“One-upmanship” in Business

In a business aspect, decision-making is often a skill that is preferred. Making a reflective decision is important in making the right business choice for long-term goals. Unfortunately, humans have been raised to be instinctively competitive and defensive. I find that people in this environment struggle to find a way to cooperate rather than competing with each other because they want to be better than their competitors. Berg would like to say that competition is necessary and required in some cases. She found that people do not willingly cooperate without trust because they are constantly trying to seek revenge for those who have done them wrong. The test that was conducted was the Red-Blue Exercise, that followed most of the principles in the Prisoner’s Dilemma.

Berg raises awareness on reflective decision making where we need to be aware of our present state of minds. I would like to point out that Berg does a good job discussing this idea of reflective decision making. I think it is a valuable trait to be able to reflect which decision would benefit the most in terms of long-term goals. Through the study of Red-Blue Exercise, I agree with most of the findings; that people eventually want to deceive and lie to each other to get the biggest benefit. The exercise pointed out that in the case that both teams are either in the negative or in the positive score, one team will always want to be better than the other and therefore betray or turn on their agreement. They enter this cycle where one team wants more than the other team and the other team wants to punish the other for betraying them. I find that wanting more than another team is something that is instinctive to us and something that is hard for us to control. Berg also mentioned that participants who were aware of the Prisoner’s Dilemma theory struggled to even act cooperatively. I find that this is because we are in this realm of interpreting most exercise as a competitive one rather than cooperative one.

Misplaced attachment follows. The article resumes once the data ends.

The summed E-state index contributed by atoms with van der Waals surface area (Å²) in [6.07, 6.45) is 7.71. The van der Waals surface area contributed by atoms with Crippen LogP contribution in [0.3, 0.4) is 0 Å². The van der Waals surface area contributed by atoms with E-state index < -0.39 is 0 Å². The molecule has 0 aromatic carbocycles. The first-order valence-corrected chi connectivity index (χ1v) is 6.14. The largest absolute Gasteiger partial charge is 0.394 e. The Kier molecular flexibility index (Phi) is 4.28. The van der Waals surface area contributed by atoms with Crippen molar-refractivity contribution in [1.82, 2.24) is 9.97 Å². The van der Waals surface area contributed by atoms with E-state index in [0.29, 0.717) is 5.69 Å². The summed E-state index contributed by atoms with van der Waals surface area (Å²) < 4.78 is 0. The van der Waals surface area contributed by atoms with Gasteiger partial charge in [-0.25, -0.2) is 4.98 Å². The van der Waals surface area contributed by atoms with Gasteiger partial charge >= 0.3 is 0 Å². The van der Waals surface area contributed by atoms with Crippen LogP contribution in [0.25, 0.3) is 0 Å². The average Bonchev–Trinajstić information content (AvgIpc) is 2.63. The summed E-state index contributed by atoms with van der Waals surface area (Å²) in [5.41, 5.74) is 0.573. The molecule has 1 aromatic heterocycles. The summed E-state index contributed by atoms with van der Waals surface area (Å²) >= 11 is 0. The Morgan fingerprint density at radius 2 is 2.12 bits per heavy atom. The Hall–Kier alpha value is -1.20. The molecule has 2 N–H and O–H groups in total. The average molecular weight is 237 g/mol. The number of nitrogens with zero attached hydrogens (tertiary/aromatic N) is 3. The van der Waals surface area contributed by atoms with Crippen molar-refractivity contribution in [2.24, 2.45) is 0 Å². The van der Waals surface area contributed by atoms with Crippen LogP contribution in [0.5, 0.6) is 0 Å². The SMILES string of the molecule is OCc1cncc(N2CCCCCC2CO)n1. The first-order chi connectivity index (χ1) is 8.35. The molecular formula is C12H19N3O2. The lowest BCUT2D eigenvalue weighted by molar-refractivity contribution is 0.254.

In the case of the Red-Blue Exercise, the two teams will most likely both finish with a negative score. In this case, none of them would have really reached their objective because of competition being an obstacle. The team with the higher point will although be more satisfied because they had a higher score than the other team. Bateson in her speech mentioned that we must learn to live together in a biosphere. I think this is an important lesson to learn especially once we understand that we are built to compete. We as humans want to be better than each other in most cases, and turn exercises like the Red-Blue Exercise into competitions when they weren’t meant to be. I agree with Kate in her post where competition has a very constructive role in business. In my workplace, we practice competition fiercely. The ideal of moving up in the business is based on whether you can be a team player, but mostly on how much more you stand out from your other colleagues. In this work environment, we are always trying to do things that are better than the other and to receive recognition for doing so.